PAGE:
through the bush track around the perimeter of the reserve. With a detour up to a lookout the walk took about 45 minutes before we emerged onto the beach. It was now warm enough to go for a swim & lay in thesun for a while. We then carried on along the beach back around to the car park.

    Influenced by Phillip & Robyn doing the INF Congress tramping trip barefoot I’ve since tried to do more walking barefoot & took the opportunity to go without shoes. It was great going for a bush walk, a swim & walk back along the beach over a couple of hours & only taking a sarong wrapped around my wrist & my camera. Although the weather wasn’t the best this year & the numbers were down, it was still a fun weekend enjoying the beautiful Golden Bay.

    Source: Wellington Naturist Club, March newsletter

    Footnotes ( by G.D.)

    The first Golden Bay WNBR was in 2004. The 2018 event was the 15th ride. The first rides were from the Tarakohe cement works to Pohara. In those early years it is important to mention the involvement of the Tui Community, an alternative community closeby. It those years it was more a hippie event than a naturist event. Tui runs a very successful permaculture course, has a balm business and is involved in various educational outreach programmes, Tui was founded in 1984 with Ursus Schwarz (aka Black Bear) who subsequently went on to found SoNNos (below). As for nudity at Tui, it was common on summer afternoons to see the community’s young people playing happy sac naked on the nearby beach.

    Autumn Farm is a clothes optional gay intentional community which also provides gay homestay accommodation and various events..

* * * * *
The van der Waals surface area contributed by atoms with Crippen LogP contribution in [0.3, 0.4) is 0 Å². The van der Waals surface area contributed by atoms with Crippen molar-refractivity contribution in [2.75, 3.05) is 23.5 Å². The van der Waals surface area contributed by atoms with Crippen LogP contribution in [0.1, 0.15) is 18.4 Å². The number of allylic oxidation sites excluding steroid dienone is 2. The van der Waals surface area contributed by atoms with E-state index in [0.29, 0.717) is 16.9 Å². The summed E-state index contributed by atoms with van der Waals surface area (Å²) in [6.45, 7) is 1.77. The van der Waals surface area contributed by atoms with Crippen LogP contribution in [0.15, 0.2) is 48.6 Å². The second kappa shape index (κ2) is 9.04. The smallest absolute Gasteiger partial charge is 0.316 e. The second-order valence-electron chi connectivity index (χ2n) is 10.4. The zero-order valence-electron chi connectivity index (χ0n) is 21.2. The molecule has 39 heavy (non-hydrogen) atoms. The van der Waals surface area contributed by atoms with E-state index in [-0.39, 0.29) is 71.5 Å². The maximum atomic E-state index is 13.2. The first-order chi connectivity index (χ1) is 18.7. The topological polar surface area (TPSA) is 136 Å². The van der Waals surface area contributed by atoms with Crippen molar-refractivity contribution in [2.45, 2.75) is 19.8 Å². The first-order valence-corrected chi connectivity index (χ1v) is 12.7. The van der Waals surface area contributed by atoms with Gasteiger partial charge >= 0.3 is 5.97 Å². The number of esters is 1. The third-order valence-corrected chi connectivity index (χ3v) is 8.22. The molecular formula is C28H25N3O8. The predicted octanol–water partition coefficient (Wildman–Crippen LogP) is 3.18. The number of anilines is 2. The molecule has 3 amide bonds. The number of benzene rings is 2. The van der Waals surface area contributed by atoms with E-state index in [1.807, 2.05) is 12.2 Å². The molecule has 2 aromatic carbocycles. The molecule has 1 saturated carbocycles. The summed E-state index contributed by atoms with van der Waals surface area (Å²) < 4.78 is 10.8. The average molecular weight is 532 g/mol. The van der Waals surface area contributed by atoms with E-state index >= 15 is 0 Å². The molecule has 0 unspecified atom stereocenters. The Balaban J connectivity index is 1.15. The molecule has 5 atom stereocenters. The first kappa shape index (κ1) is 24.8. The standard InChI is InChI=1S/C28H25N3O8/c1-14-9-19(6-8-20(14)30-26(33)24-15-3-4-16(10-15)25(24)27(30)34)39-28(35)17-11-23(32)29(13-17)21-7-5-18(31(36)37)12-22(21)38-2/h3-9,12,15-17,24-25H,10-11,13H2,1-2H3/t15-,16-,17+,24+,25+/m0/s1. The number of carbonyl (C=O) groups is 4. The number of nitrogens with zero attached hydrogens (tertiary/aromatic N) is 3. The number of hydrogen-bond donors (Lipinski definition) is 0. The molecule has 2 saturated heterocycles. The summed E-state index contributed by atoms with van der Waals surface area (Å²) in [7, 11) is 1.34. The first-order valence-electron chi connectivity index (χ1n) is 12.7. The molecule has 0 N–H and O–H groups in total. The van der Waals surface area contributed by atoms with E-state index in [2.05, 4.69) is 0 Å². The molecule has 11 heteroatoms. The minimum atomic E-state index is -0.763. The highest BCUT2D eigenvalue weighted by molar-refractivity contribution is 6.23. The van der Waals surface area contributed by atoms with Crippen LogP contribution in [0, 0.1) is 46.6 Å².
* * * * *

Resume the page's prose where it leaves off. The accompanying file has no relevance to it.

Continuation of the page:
Milnthorpe is to the north of Takaka. The beach is an unofficial nude beach. It is actually a short walk from the road carpark, not 45 mins. The beach is opposite an old hippie community, SoNNos (Spirit of Nature, Nature of Spirit) founded in 1986. It is rather rundown now, but hosted a winter rainbow gathering in June 2017. To mark Matariki (Maori New Year) there was a sweat lodge on the beach, run by a brother knowledgeable on the protocols, a really special time for me. SoNNos has hosted several rainbow gathering themed events (not sanctioned) in the past. It has several permanent residents and Ursus (the founder), living there. It is busiest in summer time with German and French backpackers passing through. I never found out whether it is clothing optional, the rainbow was, even though it was winter !!. The sweat lodge was naked as you would expect. My impression was that SoNNos was not clothing optional. as such. When I was there at the rainbow I did get from a brother, who had previously lived at SoNNos, that the travellers and himself got naked in the afternoons in summer at the beach in the time he was there..

Leave a Reply

Fill in your details below or click an icon to log in:

WordPress.com Logo

You are commenting using your WordPress.com account. Log Out /  Change )

Google+ photo

You are commenting using your Google+ account. Log Out /  Change )

Twitter picture

You are commenting using your Twitter account. Log Out /  Change )

Facebook photo

You are commenting using your Facebook account. Log Out /  Change )

Connecting to %s

This site uses Akismet to reduce spam. Learn how your comment data is processed.